In Search Of An Identity


Rabbi Joshua Plaut knows what it’s like to live with an active 2-year-old. His toddler son, Jonas, has already joined him in three road races (albeit pushed in a baby jogger), including a first-place showing in last year’s 5K run in Chilmark, Mass.

Now Rabbi Plaut, 45, has come to New York to run the Center for Jewish History, which opened to the public in October 2000. The center bills itself as the "Library of Congress of the Jewish people," because it houses the largest repository of Jewish-related documents, photographs and artifacts outside of Israel.

The center’s five organizations (the YIVO Institute for Jewish Research, the Leo Baeck Institute, the American Jewish Historical Society, the American Sephardi Federation and Yeshiva University Museum) together represent over 100 years of institutional experience. But as it enters its third year, the center itself is still finding its footing, both operationally (a few weeks ago, maintenance workers mistakenly opened a valve that flooded the basement) and publicly.

"People still perceive us as a new kid on the block," Rabbi Plaut told The Jewish Week recently in between meetings in the conference room that serves as his temporary office. "These five [constituent] institutions are each very distinguished," Rabbi Plaut, the center’s third executive director, says. "My mission is to create a distinct identity for the Center for Jewish History."

To that end, he is considering a raft of initiatives, including an "adopt a document" program through which donors can sponsor the conservation and re-publication of one of the 100 million documents and half-million library volumes housed at the center. He’s also planning greater outreach to Jewish high school and junior high school students, day schools, universities and local rabbinical seminaries.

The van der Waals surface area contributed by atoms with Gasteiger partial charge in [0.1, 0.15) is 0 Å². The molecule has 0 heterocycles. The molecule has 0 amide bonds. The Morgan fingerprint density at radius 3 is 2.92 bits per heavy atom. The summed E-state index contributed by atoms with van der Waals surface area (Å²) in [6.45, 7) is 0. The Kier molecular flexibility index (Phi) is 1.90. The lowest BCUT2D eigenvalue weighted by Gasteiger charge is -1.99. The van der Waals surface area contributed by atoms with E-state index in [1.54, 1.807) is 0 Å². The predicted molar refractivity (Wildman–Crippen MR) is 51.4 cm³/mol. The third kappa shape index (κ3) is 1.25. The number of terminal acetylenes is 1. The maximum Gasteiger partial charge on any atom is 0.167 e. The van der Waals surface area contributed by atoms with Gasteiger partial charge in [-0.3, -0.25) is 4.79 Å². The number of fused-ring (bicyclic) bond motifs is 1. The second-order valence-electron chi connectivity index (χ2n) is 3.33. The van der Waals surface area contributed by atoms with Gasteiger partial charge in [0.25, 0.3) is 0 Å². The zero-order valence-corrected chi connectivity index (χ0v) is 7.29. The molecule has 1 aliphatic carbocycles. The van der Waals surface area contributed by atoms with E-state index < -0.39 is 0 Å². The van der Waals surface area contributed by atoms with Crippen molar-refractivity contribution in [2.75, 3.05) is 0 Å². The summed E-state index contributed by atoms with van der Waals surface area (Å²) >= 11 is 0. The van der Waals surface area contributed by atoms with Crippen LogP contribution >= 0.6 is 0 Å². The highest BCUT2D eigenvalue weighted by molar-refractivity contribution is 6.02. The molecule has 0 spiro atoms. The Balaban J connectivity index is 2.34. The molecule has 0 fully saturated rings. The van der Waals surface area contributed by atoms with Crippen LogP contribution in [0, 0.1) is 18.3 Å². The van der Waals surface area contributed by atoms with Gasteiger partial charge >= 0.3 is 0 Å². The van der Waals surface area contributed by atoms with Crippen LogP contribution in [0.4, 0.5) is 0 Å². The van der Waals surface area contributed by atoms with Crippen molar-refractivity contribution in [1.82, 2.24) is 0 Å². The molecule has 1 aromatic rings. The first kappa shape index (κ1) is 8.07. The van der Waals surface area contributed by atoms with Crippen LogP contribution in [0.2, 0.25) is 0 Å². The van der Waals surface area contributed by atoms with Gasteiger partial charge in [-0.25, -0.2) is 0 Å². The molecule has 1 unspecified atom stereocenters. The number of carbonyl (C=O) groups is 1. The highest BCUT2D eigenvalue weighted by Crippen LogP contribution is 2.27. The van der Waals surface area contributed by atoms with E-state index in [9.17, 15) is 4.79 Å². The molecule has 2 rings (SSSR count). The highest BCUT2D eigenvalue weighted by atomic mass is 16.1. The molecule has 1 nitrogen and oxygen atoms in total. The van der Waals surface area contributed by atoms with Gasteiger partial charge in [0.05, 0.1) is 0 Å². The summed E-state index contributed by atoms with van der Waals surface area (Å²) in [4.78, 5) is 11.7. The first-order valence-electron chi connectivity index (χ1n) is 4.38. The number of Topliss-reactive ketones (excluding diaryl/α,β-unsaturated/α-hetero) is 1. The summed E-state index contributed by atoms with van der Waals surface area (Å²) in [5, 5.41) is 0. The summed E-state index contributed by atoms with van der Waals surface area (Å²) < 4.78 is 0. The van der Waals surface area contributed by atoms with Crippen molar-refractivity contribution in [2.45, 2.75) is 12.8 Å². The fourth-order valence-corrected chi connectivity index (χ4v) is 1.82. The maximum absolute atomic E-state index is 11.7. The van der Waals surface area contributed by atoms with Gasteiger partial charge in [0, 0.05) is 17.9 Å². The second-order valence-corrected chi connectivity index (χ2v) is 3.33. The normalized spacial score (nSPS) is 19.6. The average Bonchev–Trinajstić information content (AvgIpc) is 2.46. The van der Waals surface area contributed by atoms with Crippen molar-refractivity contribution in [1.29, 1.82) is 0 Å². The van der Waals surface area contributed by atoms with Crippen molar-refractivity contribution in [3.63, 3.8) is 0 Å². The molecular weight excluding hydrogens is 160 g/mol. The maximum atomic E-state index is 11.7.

Rabbi Plaut will also have to raise upwards of $4 million a year to cover the expenses of running the spacious center on West 16th Street. The former home of the American Federation for the Blind/Helen Keller Institute, the renovated building now houses the offices and holdings of the five constituent organizations, a genealogical center, a two-story reading room, a 250-seat auditorium, six exhibition galleries and a kosher cafe.

The center is an umbrella organization for the constituent organizations, which act autonomously in terms of fund-raising and creating programs that the center coordinates. Creating a unifying administrative structure was the work of the center’s previous directors, Lois Cronholm, who left last year for a position at the City University of New York, and Joseph Becker, a retired lawyer and the vice chairman of YIVO, who served as interim director until Rabbi Plaut took over Sept. 1.

"We just conceived of [the center] as a condominium association," says Michael Feldberg, director of the American Jewish Historical Society, "so having operationally oriented executives made a lot of sense.